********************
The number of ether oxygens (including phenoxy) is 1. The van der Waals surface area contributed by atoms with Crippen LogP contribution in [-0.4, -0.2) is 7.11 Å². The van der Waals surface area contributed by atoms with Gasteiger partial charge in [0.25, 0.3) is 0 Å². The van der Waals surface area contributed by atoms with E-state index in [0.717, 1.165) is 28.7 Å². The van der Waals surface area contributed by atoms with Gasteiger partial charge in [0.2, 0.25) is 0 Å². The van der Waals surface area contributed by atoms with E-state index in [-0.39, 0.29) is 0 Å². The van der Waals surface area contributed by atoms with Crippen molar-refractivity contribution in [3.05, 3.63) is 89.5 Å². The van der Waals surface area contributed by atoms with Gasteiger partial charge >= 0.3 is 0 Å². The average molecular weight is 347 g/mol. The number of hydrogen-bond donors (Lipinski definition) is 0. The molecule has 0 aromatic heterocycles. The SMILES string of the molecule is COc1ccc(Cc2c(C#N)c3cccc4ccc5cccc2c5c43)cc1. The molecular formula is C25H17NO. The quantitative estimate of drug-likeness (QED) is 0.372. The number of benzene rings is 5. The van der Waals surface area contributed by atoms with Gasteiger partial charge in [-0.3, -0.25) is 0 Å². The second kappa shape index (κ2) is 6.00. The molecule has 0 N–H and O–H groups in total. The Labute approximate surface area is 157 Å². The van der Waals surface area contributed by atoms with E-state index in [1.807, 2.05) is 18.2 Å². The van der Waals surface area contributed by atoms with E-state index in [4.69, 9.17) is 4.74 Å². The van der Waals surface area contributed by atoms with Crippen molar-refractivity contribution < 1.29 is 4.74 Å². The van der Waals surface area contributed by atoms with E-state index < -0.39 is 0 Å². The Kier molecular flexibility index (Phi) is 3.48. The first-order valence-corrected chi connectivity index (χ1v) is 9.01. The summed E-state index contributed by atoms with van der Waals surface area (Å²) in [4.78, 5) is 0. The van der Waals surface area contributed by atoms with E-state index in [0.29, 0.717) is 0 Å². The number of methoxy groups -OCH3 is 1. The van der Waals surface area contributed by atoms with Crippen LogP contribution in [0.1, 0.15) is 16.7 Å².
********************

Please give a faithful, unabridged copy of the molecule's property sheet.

The number of ether oxygens (including phenoxy) is 1. The van der Waals surface area contributed by atoms with Crippen LogP contribution in [-0.4, -0.2) is 7.11 Å². The van der Waals surface area contributed by atoms with Gasteiger partial charge in [0.25, 0.3) is 0 Å². The van der Waals surface area contributed by atoms with E-state index in [0.717, 1.165) is 28.7 Å². The van der Waals surface area contributed by atoms with Gasteiger partial charge in [0.2, 0.25) is 0 Å². The van der Waals surface area contributed by atoms with E-state index in [-0.39, 0.29) is 0 Å². The van der Waals surface area contributed by atoms with Crippen molar-refractivity contribution in [3.05, 3.63) is 89.5 Å². The van der Waals surface area contributed by atoms with Gasteiger partial charge >= 0.3 is 0 Å². The average molecular weight is 347 g/mol. The number of hydrogen-bond donors (Lipinski definition) is 0. The molecule has 0 aromatic heterocycles. The SMILES string of the molecule is COc1ccc(Cc2c(C#N)c3cccc4ccc5cccc2c5c43)cc1. The molecular formula is C25H17NO. The quantitative estimate of drug-likeness (QED) is 0.372. The number of benzene rings is 5. The van der Waals surface area contributed by atoms with Gasteiger partial charge in [-0.3, -0.25) is 0 Å². The second kappa shape index (κ2) is 6.00. The molecule has 0 N–H and O–H groups in total. The Labute approximate surface area is 157 Å². The van der Waals surface area contributed by atoms with E-state index in [1.807, 2.05) is 18.2 Å². The van der Waals surface area contributed by atoms with E-state index in [4.69, 9.17) is 4.74 Å². The van der Waals surface area contributed by atoms with Crippen molar-refractivity contribution < 1.29 is 4.74 Å². The van der Waals surface area contributed by atoms with E-state index < -0.39 is 0 Å². The Kier molecular flexibility index (Phi) is 3.48. The first-order valence-corrected chi connectivity index (χ1v) is 9.01. The summed E-state index contributed by atoms with van der Waals surface area (Å²) in [4.78, 5) is 0. The van der Waals surface area contributed by atoms with E-state index in [0.29, 0.717) is 0 Å². The number of methoxy groups -OCH3 is 1. The van der Waals surface area contributed by atoms with Crippen LogP contribution in [0.1, 0.15) is 16.7 Å².